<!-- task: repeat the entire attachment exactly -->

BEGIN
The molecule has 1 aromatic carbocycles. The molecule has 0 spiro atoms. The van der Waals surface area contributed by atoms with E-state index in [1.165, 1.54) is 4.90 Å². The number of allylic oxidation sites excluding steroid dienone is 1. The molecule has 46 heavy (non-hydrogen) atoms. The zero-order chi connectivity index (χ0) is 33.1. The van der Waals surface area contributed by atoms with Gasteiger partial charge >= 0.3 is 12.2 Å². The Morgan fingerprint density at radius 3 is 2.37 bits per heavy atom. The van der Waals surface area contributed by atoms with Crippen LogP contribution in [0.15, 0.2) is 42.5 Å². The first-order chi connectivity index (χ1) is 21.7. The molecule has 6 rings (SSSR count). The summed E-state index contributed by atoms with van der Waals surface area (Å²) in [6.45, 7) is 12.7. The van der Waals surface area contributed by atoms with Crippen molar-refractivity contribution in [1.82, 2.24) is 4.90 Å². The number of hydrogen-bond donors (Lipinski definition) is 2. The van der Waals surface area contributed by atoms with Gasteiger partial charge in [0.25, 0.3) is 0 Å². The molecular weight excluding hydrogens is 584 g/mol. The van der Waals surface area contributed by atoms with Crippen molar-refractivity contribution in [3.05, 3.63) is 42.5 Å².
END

The molecule has 1 aromatic carbocycles. The molecule has 0 spiro atoms. The van der Waals surface area contributed by atoms with E-state index in [1.165, 1.54) is 4.90 Å². The number of allylic oxidation sites excluding steroid dienone is 1. The molecule has 46 heavy (non-hydrogen) atoms. The zero-order chi connectivity index (χ0) is 33.1. The van der Waals surface area contributed by atoms with Gasteiger partial charge >= 0.3 is 12.2 Å². The Morgan fingerprint density at radius 3 is 2.37 bits per heavy atom. The van der Waals surface area contributed by atoms with Crippen LogP contribution in [0.15, 0.2) is 42.5 Å². The first-order chi connectivity index (χ1) is 21.7. The molecule has 6 rings (SSSR count). The summed E-state index contributed by atoms with van der Waals surface area (Å²) in [6.45, 7) is 12.7. The van der Waals surface area contributed by atoms with Crippen molar-refractivity contribution in [1.82, 2.24) is 4.90 Å². The number of hydrogen-bond donors (Lipinski definition) is 2. The van der Waals surface area contributed by atoms with Gasteiger partial charge in [0.25, 0.3) is 0 Å². The molecular weight excluding hydrogens is 584 g/mol. The van der Waals surface area contributed by atoms with Crippen molar-refractivity contribution in [3.05, 3.63) is 42.5 Å².